7. Peter Holland - graduated
6. Kasperi Kapanen
5. Mitch Marner
4. Nazem Kadri - graduated
3. Jake Gardiner - graduated
2. William Nylander
1. Morgan Rielly

TLN is doing a top 20 (Calder-eligible) prospects as well, so I'll track both here.

20. Garret Sparks
19. Kasmir Kaskisuo
18. Adam Brooks
17. Yegor Korshkov
16. Tobias Lindberg
15. Andrew Neilsen
14. Carl Grundstrom
13. Zach Hyman
12. Brendan Leipsic
11. Jeremy Bracco
10. Nikita Soshnikov
9. Travis Dermott
8. Dmytro Timashov
7. Andreas Johnson
6. Connor Brown
5. Kasperi Kapanen
4. Nikita Zaitsev
3. William Nylander
2. Mitch Marner
1. Auston Matthews


Tall Finnish goalie!

NHL Potential: Number one starting goaltender.

Calm demeanor
Relaxed in net
Good mental acuity
Compact movements
Good technique

Flaws/Aspects He Needs to Work On:
Rebound control

Main Leafs Hockey Talk / Tactics: The Royal Road
« on: March 16, 2016, 11:59:25 AM »
Our GDT conversation about play styles (NS vs EW) reminded me that I came across this concept yesterday, from the same guy that revitalized Devan Dubnyk's career with Head Trajectory. I thought I'd start some conversation about it.

Stephen Valiquette (and Chris Boyle) analyzed that makes a quality shooting attempt and distilled it down to a concept called The Royal Road.

Valiquette has identified what he believes is the most important line on the ice, the line he believes supports the existence of shot quality. The Royal Road is a line that goes directly through the middle of the ice from one net to the other. It separates the ice into two equal parts. Valiquette has observed that a puck crossing this imaginary line immediately preceding a shot increases a shooter's scoring opportunity by over 10 times.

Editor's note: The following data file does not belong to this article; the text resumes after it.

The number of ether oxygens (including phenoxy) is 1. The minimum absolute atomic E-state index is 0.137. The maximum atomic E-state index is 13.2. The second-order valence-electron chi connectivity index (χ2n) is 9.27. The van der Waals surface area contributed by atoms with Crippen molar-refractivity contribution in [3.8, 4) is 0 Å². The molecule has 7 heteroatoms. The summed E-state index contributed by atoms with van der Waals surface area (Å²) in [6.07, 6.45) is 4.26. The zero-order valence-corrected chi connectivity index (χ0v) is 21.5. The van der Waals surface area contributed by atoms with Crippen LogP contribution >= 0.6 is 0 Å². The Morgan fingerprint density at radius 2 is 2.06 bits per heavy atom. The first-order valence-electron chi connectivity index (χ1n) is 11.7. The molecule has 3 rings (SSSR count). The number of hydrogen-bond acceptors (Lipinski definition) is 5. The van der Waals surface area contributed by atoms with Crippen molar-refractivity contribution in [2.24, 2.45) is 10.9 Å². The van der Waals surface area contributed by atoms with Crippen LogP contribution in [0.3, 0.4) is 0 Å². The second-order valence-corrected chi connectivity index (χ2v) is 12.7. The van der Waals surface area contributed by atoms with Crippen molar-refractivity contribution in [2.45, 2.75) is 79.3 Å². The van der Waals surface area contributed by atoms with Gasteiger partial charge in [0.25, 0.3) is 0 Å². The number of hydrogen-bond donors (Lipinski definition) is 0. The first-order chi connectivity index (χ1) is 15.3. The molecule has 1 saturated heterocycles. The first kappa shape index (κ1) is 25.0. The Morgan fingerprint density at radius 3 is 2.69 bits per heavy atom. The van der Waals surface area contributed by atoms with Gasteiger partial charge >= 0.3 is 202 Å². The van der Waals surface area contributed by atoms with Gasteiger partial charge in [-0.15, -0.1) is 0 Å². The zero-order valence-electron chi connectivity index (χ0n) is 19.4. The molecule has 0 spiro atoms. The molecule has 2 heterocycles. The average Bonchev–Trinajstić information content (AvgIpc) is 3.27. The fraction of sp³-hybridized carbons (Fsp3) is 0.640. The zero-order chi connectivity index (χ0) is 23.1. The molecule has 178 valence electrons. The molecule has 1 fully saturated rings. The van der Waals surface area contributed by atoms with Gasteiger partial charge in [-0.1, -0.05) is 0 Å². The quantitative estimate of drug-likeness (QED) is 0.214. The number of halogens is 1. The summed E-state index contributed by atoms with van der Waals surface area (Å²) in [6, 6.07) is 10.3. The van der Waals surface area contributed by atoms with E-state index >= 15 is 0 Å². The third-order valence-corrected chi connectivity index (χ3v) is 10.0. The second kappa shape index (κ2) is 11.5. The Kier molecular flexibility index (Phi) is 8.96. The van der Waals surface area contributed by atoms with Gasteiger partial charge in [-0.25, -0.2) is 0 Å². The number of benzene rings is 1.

When the puck crosses the Royal Road, it changes everything because goalies have limitations to their movements and while laterally tracking they are forced to open up.

While reviewing all of this NHL footage, a pattern of success began to emerge. These high percentage opportunities were labeled Green goals because they do not allow the goaltender to gain half a second of clear sight prior to the release.

Green goals account for 76% of all goals reviewed. Green goals are plays where the goaltender has limited time to set depth and angle and has less than half a second to track the incoming shot. These shots are high percentage opportunities and fit into seven different criteria.

Passes across the Royal Road – 22%
The most effective way to create offence in the NHL is a pass across the Royal Road. This is judged as any pass that goes across that line below the tops of the circles that results in a shot on goal. It accounts for 22% of all goals that Valiquette has reviewed. My shot quality research confirms this study as players shoot 30% on average on a pass across the Royal Road vs. the typical 8.5%. This type of movement is essential to goal creation because when the puck moves laterally with speed in this manner, it doesn’t allow the goaltender to remain square because they struggle to set their depth and angle, making the save more difficult.

Screens – 10%
As the position has evolved, goaltending has become so strong that teams need to crowd the front of the net and layer it with players to obstruct a goaltenders view. If a goaltender cannot view the puck it decreases his chance for success because he cannot set for the play and relies solely on positioning and luck to succeed. When players effectively layer in front of the goaltender their chance for success increases. 10% of all goals are scored in this manner.

One-timers on the same side of the Royal Road – 9%
These are plays that generally originate from behind the net and are quick passing plays to a shooter in the slot on the same side of the royal road. It is tough for a goalie to pick up because he has half a second of clear sight and set up time before the release from the shooter. It isn’t as valuable as the pass across the royal road because the goaltender doesn’t have to move east-west and the distance traveled to get into position is much less, but extremely dangerous because of the quickness of the direction change.

Broken plays – 9%
Broken plays can cause havoc for goaltenders because they set for a situation that can be altered by a quick change in puck direction. Passes or shots that deflect off a skate/stick into the net. Puck direction that when altered act like a royal road pass as it forces a goaltender to move east/west while in recovery mode.

Possession across the Royal Road. – 8%